Misdemeanor Offenses in New York
Crimes and punishments in New York are set out in state statutes. Every criminal offense is written in state law, describing what the elements of the crime are which must be present for conviction, and designating the offense as a particular type of misdemeanor or felony. A misdemeanor is an offense other than a traffic infraction for which a jail sentence over 15 days and up to one year may be imposed on a defendant, in addition to fines and possible probation.
Classes of Misdemeanors under New York State Law
Misdemeanors are grouped into three classes: Class A, Class B, and Unclassified. A defendant who is found guilty of a Class A misdemeanor may be sentenced to up to one year in prison or three years of probation. A defendant may also be fined up to $1,000 or twice the amount of the defendant’s gain from the misdemeanor crime. A defendant who is found guilty of a Class B misdemeanor may be sentenced up to three months in prison or one year of probation. In addition, the defendant may be subject to a $500 fine or twice the amount of the gain from the crime. For an unclassified misdemeanor, a defendant may be subject to imprisonment between 16 days and one year.
Here are the misdemeanor classes in New York, along with the possible ranges of prison time and some examples of offenses which fall within each class:
Class A Misdemeanor: from 16 days to one year in prison or three years probation
- Criminal solicitation (fourth degree)
- Assault (third degree)
- Petit larceny
- Menacing (second degree)
- Stalking (third degree)
- Forgery (third degree)
- False Advertising
- Identity Theft (third degree)
- Hazing (first degree)
- Criminal trespass (second degree)
- Criminal retention of medical marijuana
- Criminal diversion of medical marijuana (first degree)
- Patronizing a prostitute (third degree)
Class B Misdemeanor: from 16 days to three months in prison or one year probation
- Menacing (third degree)
- Stalking (fourth degree)
- Unlawful duplication of computer related material (second degree)
- Criminal trespass (third degree)
- Criminal diversion of medical marijuana (second degree)
- Issuing a bad check
- Unlawful judgment collection practices
- Harassment (first degree)
- Public lewdness
- Criminal Nuisance (second degree)
Sentencing in a Misdemeanor Conviction
Upon conviction of a misdemeanor crime, the judge will engage in determinate sentencing. This means the judge will sentence a defendant to a specific sentence, rather than a range of time with a minimum and a maximum sentence. The judge may not sentence a defendant to more than one year for a Class A misdemeanor or more than three months for a Class B misdemeanor. The judge will also have the option to sentence a defendant convicted of a misdemeanor to no jail time and to instead impose probation. Generally, there are no minimum sentences for misdemeanors.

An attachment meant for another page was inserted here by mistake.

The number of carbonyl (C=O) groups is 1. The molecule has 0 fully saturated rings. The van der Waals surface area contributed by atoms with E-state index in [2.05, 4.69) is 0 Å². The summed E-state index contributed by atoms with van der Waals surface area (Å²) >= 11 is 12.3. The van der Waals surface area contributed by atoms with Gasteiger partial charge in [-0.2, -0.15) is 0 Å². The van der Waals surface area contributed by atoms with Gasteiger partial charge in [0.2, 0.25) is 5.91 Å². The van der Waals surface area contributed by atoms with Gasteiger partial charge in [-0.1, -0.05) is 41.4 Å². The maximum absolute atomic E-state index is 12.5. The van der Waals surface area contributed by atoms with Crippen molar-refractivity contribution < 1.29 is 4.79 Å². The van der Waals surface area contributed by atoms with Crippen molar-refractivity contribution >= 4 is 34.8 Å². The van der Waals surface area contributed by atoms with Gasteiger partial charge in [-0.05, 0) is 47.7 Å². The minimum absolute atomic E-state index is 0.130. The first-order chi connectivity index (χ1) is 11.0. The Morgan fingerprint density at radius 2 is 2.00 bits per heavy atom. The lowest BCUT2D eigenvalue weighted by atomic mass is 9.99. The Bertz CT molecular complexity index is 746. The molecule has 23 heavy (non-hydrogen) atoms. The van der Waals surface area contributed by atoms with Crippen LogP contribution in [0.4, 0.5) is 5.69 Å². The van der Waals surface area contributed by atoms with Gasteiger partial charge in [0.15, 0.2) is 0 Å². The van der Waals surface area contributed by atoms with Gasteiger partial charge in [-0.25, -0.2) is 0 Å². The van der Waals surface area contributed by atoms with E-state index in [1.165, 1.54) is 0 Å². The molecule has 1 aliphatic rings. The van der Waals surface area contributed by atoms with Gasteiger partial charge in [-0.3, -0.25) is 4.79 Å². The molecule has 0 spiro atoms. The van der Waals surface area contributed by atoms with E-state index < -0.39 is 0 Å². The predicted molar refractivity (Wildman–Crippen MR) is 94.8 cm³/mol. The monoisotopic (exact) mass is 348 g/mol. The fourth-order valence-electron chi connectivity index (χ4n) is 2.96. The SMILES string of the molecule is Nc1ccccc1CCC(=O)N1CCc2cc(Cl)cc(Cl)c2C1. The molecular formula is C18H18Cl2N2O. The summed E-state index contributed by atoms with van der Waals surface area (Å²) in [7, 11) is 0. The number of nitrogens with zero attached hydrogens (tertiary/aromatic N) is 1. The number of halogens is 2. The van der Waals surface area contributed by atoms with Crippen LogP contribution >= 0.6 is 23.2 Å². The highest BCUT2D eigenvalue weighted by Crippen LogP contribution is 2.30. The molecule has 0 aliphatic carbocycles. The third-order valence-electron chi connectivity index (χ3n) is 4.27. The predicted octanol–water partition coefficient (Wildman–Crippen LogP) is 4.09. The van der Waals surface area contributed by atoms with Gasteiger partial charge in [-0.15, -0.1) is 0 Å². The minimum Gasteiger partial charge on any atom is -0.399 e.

Get Help with Misdemeanor Charges from Experienced New York Criminal Defense Attorneys
For any alleged crime, the prosecutor normally has discretion on what charges to file, based on what the state thinks it can prove. For example, if a defendant is arrested for stalking, the prosecutor may decide to charge the defendant with stalking in the first degree (class D felony), stalking in the second degree (class E felony), stalking in the third degree (class A misdemeanor) or stalking in the fourth degree (class B misdemeanor). These different charges bring with them greatly varying sentences and other consequences (for example, a felony conviction may prevent a defendant from certain types of employment in the future and the loss of certain legal rights). This is one reason getting an experienced criminal defense attorney on your case as soon as possible is so important. Your lawyer can evaluate the strengths and weaknesses of the prosecutor’s case and sometimes influence what charges are filed. If a lower class of misdemeanor can be charged, or if a misdemeanor can be charged instead of a felony, this greatly impacts what has to be proven or defended against, along with the possible consequences in the case of a conviction.
If you have been arrested for a misdemeanor charge, or any criminal offense in Orange County or the Hudson Valley, contact Dupée & Monroe, P.C. in Goshen for sound legal advice and strong, effective representation from knowledgeable and experienced New York criminal defense attorneys.